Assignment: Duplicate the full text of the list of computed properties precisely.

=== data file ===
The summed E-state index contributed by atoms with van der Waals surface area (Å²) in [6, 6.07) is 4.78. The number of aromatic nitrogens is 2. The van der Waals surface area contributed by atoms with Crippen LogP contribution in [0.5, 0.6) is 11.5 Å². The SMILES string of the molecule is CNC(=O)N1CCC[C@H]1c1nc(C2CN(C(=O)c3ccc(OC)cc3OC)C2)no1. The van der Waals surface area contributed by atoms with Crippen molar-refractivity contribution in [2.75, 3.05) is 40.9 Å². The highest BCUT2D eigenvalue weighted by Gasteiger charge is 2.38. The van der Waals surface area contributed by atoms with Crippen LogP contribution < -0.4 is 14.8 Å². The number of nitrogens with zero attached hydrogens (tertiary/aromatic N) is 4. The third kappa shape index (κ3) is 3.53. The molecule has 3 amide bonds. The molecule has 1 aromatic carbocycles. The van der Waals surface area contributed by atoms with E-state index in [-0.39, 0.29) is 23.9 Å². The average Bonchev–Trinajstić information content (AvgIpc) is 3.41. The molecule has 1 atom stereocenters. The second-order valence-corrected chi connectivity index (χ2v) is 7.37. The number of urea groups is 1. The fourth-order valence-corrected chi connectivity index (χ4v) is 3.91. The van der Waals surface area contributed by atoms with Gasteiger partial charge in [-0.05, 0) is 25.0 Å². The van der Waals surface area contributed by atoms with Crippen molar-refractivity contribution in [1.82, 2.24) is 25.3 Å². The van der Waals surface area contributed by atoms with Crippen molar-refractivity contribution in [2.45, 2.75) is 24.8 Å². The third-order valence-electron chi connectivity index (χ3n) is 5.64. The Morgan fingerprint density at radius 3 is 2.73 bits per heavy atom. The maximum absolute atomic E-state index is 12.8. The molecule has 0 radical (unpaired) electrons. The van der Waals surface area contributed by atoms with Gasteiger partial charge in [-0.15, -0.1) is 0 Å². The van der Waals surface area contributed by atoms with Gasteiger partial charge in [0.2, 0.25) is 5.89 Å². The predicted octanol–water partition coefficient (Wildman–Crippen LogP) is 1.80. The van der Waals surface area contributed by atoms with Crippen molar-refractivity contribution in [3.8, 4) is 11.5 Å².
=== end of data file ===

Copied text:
The summed E-state index contributed by atoms with van der Waals surface area (Å²) in [6, 6.07) is 4.78. The number of aromatic nitrogens is 2. The van der Waals surface area contributed by atoms with Crippen LogP contribution in [0.5, 0.6) is 11.5 Å². The SMILES string of the molecule is CNC(=O)N1CCC[C@H]1c1nc(C2CN(C(=O)c3ccc(OC)cc3OC)C2)no1. The van der Waals surface area contributed by atoms with Crippen molar-refractivity contribution in [2.75, 3.05) is 40.9 Å². The highest BCUT2D eigenvalue weighted by Gasteiger charge is 2.38. The van der Waals surface area contributed by atoms with Crippen LogP contribution < -0.4 is 14.8 Å². The number of nitrogens with zero attached hydrogens (tertiary/aromatic N) is 4. The third kappa shape index (κ3) is 3.53. The molecule has 3 amide bonds. The molecule has 1 aromatic carbocycles. The van der Waals surface area contributed by atoms with E-state index in [-0.39, 0.29) is 23.9 Å². The average Bonchev–Trinajstić information content (AvgIpc) is 3.41. The molecule has 1 atom stereocenters. The second-order valence-corrected chi connectivity index (χ2v) is 7.37. The number of urea groups is 1. The fourth-order valence-corrected chi connectivity index (χ4v) is 3.91. The van der Waals surface area contributed by atoms with Gasteiger partial charge in [-0.05, 0) is 25.0 Å². The van der Waals surface area contributed by atoms with Crippen molar-refractivity contribution in [1.82, 2.24) is 25.3 Å². The van der Waals surface area contributed by atoms with Crippen molar-refractivity contribution in [2.45, 2.75) is 24.8 Å². The third-order valence-electron chi connectivity index (χ3n) is 5.64. The Morgan fingerprint density at radius 3 is 2.73 bits per heavy atom. The maximum absolute atomic E-state index is 12.8. The molecule has 0 radical (unpaired) electrons. The van der Waals surface area contributed by atoms with Gasteiger partial charge in [-0.15, -0.1) is 0 Å². The van der Waals surface area contributed by atoms with Gasteiger partial charge in [0.2, 0.25) is 5.89 Å². The predicted octanol–water partition coefficient (Wildman–Crippen LogP) is 1.80. The van der Waals surface area contributed by atoms with Crippen molar-refractivity contribution in [3.8, 4) is 11.5 Å².